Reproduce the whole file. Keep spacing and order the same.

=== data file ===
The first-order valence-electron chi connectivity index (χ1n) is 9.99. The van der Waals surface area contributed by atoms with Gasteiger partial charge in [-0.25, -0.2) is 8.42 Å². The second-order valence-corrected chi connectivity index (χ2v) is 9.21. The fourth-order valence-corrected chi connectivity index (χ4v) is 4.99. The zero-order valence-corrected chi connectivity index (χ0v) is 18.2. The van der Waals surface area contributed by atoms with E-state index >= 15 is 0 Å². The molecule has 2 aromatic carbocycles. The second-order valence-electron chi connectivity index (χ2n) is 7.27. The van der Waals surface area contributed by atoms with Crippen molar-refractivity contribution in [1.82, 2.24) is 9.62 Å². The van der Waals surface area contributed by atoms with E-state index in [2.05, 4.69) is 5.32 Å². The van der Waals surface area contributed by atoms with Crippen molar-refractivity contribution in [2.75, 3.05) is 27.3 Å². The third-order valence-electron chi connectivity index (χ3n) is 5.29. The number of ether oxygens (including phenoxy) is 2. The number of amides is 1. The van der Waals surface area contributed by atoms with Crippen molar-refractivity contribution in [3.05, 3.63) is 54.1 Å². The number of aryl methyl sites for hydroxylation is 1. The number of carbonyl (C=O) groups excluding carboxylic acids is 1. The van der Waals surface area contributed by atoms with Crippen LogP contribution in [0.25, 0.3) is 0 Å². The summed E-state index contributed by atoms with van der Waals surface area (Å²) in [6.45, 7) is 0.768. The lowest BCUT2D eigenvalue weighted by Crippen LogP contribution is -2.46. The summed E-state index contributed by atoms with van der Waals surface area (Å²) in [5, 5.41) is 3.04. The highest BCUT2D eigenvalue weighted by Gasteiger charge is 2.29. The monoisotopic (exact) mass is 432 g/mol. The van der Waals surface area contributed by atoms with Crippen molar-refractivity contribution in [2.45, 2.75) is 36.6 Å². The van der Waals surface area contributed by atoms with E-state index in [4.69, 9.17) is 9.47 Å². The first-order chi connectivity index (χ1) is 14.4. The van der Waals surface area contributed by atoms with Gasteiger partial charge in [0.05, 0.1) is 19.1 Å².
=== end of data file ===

The first-order valence-electron chi connectivity index (χ1n) is 9.99. The van der Waals surface area contributed by atoms with Gasteiger partial charge in [-0.25, -0.2) is 8.42 Å². The second-order valence-corrected chi connectivity index (χ2v) is 9.21. The fourth-order valence-corrected chi connectivity index (χ4v) is 4.99. The zero-order valence-corrected chi connectivity index (χ0v) is 18.2. The van der Waals surface area contributed by atoms with E-state index >= 15 is 0 Å². The molecule has 2 aromatic carbocycles. The second-order valence-electron chi connectivity index (χ2n) is 7.27. The van der Waals surface area contributed by atoms with Crippen molar-refractivity contribution in [1.82, 2.24) is 9.62 Å². The van der Waals surface area contributed by atoms with E-state index in [2.05, 4.69) is 5.32 Å². The van der Waals surface area contributed by atoms with Crippen molar-refractivity contribution in [2.75, 3.05) is 27.3 Å². The third-order valence-electron chi connectivity index (χ3n) is 5.29. The number of ether oxygens (including phenoxy) is 2. The number of amides is 1. The van der Waals surface area contributed by atoms with Crippen molar-refractivity contribution in [3.05, 3.63) is 54.1 Å². The number of aryl methyl sites for hydroxylation is 1. The number of carbonyl (C=O) groups excluding carboxylic acids is 1. The van der Waals surface area contributed by atoms with Crippen LogP contribution in [0.25, 0.3) is 0 Å². The summed E-state index contributed by atoms with van der Waals surface area (Å²) in [6.45, 7) is 0.768. The lowest BCUT2D eigenvalue weighted by Crippen LogP contribution is -2.46. The summed E-state index contributed by atoms with van der Waals surface area (Å²) in [5, 5.41) is 3.04. The highest BCUT2D eigenvalue weighted by Gasteiger charge is 2.29. The monoisotopic (exact) mass is 432 g/mol. The van der Waals surface area contributed by atoms with Crippen molar-refractivity contribution in [2.45, 2.75) is 36.6 Å². The van der Waals surface area contributed by atoms with E-state index in [4.69, 9.17) is 9.47 Å². The first-order chi connectivity index (χ1) is 14.4. The van der Waals surface area contributed by atoms with Gasteiger partial charge in [0.05, 0.1) is 19.1 Å².